BLOG BY PHIL KELLIHER.
Just two years ago the housing market was in a frenzy, with properties going for silly money.
But now it’s the opposite. For property manager Phil Kelliher, this was vividly illustrated when he noticed a large property in Mt Victoria listed for nearly one million dollars less than its RV.
A recent listing of a house open to hearing offers nearly $1 million under rateable value (RV) caught my attention.
Two years ago – in the middle of the housing boom - a place like this would have been snapped up. Have things changed so much for property investors? I decided to run some numbers.
Two key factors have influenced the affordability of property since then. Firstly, and most significantly, we have seen a steep rise in interest rates.
Secondly, for investors changes in tax deductibility rules are underway. The tax deductibility of interest is moving from 100% deductibility pre 1 October 2021 to 0% post 1 April 2025.
My analysis looked at three scenarios:
- The situation in October 2021 where the property would probably have sold for at least $2 million, but interest rates were only 2.5%, and the cost of interest was fully tax deductible.
- The situation now, where the property is being offered at $1.25m, but interest rates are 7% and only 50% of the interest costs are tax deductible.
- The situation in 2025, assuming the sale price and interest rates stay the same, but none of the interest costs are tax deductible.
To make it simple, I have assumed it is fully debt funded, and I looked at the likely rental income you would get based on today’s market. My analysis included the usual maintenance, insurance and rates costs, and worked out the profit or loss you would make annually.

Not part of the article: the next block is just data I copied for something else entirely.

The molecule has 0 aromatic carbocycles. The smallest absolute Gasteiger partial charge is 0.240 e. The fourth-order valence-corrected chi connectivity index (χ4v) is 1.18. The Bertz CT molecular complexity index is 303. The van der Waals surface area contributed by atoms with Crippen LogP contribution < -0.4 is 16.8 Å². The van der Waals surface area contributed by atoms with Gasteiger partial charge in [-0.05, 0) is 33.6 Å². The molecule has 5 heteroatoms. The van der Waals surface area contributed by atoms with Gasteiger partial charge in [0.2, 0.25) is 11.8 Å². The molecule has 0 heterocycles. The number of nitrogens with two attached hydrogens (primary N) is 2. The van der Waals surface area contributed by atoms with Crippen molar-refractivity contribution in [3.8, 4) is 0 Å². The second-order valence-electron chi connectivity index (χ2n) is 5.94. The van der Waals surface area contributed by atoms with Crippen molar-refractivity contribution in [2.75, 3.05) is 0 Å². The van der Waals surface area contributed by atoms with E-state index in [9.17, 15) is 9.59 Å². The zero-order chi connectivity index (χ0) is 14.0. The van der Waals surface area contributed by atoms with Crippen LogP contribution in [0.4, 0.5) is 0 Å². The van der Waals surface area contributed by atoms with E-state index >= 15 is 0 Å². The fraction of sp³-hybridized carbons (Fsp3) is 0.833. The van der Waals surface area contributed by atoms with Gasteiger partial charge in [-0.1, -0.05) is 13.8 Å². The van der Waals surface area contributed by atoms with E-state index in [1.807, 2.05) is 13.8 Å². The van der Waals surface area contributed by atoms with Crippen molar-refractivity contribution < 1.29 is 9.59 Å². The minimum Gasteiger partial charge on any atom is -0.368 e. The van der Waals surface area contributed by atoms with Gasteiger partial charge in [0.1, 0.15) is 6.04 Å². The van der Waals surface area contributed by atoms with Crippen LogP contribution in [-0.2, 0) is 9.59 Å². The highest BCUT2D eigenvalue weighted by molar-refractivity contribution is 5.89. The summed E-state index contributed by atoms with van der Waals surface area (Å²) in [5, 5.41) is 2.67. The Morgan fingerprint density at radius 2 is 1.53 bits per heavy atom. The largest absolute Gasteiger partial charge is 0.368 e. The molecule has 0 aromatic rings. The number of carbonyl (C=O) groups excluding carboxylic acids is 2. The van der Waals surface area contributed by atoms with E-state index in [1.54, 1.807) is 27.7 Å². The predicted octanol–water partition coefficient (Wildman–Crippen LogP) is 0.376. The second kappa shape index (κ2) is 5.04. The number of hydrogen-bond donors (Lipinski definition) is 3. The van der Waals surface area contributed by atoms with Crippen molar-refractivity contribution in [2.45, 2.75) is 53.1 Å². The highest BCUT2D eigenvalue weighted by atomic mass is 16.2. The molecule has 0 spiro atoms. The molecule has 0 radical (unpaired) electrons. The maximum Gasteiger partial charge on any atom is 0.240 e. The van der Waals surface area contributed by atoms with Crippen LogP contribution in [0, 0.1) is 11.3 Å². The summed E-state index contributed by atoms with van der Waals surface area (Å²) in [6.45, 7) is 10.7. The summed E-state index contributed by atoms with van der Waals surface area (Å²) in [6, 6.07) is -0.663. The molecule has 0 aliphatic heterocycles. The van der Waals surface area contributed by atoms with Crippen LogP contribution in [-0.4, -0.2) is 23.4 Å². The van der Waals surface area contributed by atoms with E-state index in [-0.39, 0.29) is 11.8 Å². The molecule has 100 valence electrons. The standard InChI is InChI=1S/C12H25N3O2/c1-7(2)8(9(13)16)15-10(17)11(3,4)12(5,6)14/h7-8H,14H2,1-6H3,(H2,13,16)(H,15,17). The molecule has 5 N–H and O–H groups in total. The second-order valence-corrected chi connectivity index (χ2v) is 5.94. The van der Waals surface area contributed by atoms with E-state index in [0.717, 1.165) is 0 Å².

The results of my analysis are below.
|Context||Assumed sale price||Annual return|
Pre October 2021 - Interest rates 2.5%, cost of interest is fully tax deductible.
Post 1 April 2023 - Interest rates 7.0%, cost of interest is 50% tax deductible
Post 1 April 2025 - Interest rates 7.0%, cost of interest is 0% tax deductible
Despite the much higher price in October 2021, the property would have pretty much broken even, because of the low interest rates and ability to deduct interest costs.
But the same property today would make a substantial loss of around $43,000 each year - even with a massive price reduction. Looking to the future, after 1 April 2025 where the tax deductibility is removed completely shows the loss increasing to over $55,000.
In fact, to make this property break even in a fully debt funded scenario post the full removal of interest deductibility from 1 April 2025, assuming nothing else changes, the property price would have to fall to around $500,000!
This shows the huge impact on affordability caused by the unprecedented rise in interest rates combining with the removal of interest deductibility.
Of course, this scenario is based on the property being fully debt funded – investors or future homeowners with a big deposit may find this property a more attractive prospect. I have done this calculation simply to illustrate the dramatic difference that has occurred for leveraged investors (which is most investors) over this short period of time.
It also points to the reason why that market frenzy occurred in 2021 – low interest rates made even expensive properties ‘affordable’ - and the removal of the deductibility of interest for investors is a big deal!